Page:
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European colonisation of Kenya began in the 19th century during the European exploration of the interior. The modern-day Kenya emerged from a protectorate established by the British Empire in 1895 and the subsequent Kenya Colony, which began in 1920. Numerous disputes between Great Britain and the colony led to the Mau Mau revolution, which began in 1952, and the subsequent declaration of independence in 1963. The current constitution was adopted in 2010 to replace the 1963 independence constitution.
Kenya is a presidential representative democratic republic, in which elected officials represent the people and the president is the head of state and government. Kenya is a lower-middle-income economy. Kenya's economy is the largest in eastern and central Africa, with Nairobi serving as a major regional commercial hub. Agriculture is the largest sector; tea and coffee are traditional cash crops, while fresh flowers are a fast-growing export.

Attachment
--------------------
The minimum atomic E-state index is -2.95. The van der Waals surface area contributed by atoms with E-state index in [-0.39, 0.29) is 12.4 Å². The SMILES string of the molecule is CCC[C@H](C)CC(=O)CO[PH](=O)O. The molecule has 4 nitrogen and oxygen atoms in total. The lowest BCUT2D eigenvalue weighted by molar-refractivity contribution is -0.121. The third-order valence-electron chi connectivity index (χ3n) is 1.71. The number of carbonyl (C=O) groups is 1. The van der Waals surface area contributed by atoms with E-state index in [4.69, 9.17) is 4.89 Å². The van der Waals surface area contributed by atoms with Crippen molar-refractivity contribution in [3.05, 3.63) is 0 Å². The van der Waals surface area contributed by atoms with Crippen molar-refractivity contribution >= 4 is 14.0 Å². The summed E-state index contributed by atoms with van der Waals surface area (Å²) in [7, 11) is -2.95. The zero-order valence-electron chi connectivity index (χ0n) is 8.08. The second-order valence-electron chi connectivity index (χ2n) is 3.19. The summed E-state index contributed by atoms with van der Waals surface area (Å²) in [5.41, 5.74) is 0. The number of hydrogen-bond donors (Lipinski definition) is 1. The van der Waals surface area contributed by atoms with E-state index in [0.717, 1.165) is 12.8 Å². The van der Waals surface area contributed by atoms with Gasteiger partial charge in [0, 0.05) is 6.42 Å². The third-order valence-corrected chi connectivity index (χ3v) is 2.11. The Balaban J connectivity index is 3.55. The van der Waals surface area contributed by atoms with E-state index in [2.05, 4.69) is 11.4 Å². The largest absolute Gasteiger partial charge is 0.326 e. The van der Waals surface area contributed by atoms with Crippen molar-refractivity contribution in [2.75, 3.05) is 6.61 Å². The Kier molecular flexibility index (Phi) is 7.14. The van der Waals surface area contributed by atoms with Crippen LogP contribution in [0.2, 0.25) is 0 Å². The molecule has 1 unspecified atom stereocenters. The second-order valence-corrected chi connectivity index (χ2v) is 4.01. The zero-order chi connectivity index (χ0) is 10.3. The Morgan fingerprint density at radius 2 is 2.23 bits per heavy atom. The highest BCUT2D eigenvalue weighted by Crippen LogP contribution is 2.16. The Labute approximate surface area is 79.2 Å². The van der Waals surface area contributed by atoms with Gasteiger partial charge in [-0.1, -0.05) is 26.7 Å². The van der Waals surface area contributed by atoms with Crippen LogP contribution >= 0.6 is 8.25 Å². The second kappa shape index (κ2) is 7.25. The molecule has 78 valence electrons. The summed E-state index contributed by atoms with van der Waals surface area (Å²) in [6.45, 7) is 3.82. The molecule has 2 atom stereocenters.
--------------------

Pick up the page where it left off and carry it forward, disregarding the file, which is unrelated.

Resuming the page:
1885 - The colonial history of Kenya dates from the establishment of a German protectorate over the Sultan of Zanzibar's coastal possessions
1888 - The Imperial British East Africa Company settled
1890 - Imperial rivalry was prevented when Germany handed its coastal holdings to Britain
1914 - The Carrier Corps was formed and ultimately mobilised over 400,000 Africans, contributing to their long-term politicization
1920 - The East Africa Protectorate was turned into a colony and renamed Kenya
1930 - Approximately 30,000 white settlers lived in the area and gained a political voice because of their contribution to the market economy
1952 - 1959 Kenya was in a state of emergency arising from the Mau Mau rebellion against British rule
1991 - Kenya became a multiparty state after 26 years of being a single party state
2007 - Kenyan crisis was a political, economic, and humanitarian crisis that erupted in Kenya and as a result, 1,500 people were killed and another 600,000 were internally displaced